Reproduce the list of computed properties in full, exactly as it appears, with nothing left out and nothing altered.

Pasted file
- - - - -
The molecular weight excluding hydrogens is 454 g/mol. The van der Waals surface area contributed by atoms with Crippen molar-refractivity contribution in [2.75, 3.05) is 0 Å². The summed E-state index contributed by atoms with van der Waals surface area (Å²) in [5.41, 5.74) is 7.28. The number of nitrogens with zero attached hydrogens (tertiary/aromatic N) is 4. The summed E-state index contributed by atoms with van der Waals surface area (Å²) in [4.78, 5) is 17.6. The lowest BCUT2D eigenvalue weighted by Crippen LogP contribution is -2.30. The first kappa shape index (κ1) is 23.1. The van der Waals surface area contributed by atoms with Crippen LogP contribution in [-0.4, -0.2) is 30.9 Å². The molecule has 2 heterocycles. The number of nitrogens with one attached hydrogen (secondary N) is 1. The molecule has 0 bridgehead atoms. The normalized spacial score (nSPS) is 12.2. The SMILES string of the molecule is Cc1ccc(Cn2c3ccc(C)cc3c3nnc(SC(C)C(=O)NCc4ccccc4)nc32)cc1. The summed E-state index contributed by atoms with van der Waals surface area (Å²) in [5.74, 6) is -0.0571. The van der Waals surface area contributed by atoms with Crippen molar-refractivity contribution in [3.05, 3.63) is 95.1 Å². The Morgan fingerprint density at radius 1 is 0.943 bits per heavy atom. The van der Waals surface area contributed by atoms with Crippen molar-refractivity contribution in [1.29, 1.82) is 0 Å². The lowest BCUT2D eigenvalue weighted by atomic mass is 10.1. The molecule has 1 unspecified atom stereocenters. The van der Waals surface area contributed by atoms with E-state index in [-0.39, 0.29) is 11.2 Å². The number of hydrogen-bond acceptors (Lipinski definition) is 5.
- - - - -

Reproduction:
The molecular weight excluding hydrogens is 454 g/mol. The van der Waals surface area contributed by atoms with Crippen molar-refractivity contribution in [2.75, 3.05) is 0 Å². The summed E-state index contributed by atoms with van der Waals surface area (Å²) in [5.41, 5.74) is 7.28. The number of nitrogens with zero attached hydrogens (tertiary/aromatic N) is 4. The summed E-state index contributed by atoms with van der Waals surface area (Å²) in [4.78, 5) is 17.6. The lowest BCUT2D eigenvalue weighted by Crippen LogP contribution is -2.30. The first kappa shape index (κ1) is 23.1. The van der Waals surface area contributed by atoms with Crippen LogP contribution in [-0.4, -0.2) is 30.9 Å². The molecule has 2 heterocycles. The number of nitrogens with one attached hydrogen (secondary N) is 1. The molecule has 0 bridgehead atoms. The normalized spacial score (nSPS) is 12.2. The SMILES string of the molecule is Cc1ccc(Cn2c3ccc(C)cc3c3nnc(SC(C)C(=O)NCc4ccccc4)nc32)cc1. The summed E-state index contributed by atoms with van der Waals surface area (Å²) in [5.74, 6) is -0.0571. The van der Waals surface area contributed by atoms with Crippen molar-refractivity contribution in [3.05, 3.63) is 95.1 Å². The Morgan fingerprint density at radius 1 is 0.943 bits per heavy atom. The van der Waals surface area contributed by atoms with Crippen molar-refractivity contribution in [1.29, 1.82) is 0 Å². The lowest BCUT2D eigenvalue weighted by atomic mass is 10.1. The molecule has 1 unspecified atom stereocenters. The van der Waals surface area contributed by atoms with E-state index in [-0.39, 0.29) is 11.2 Å². The number of hydrogen-bond acceptors (Lipinski definition) is 5.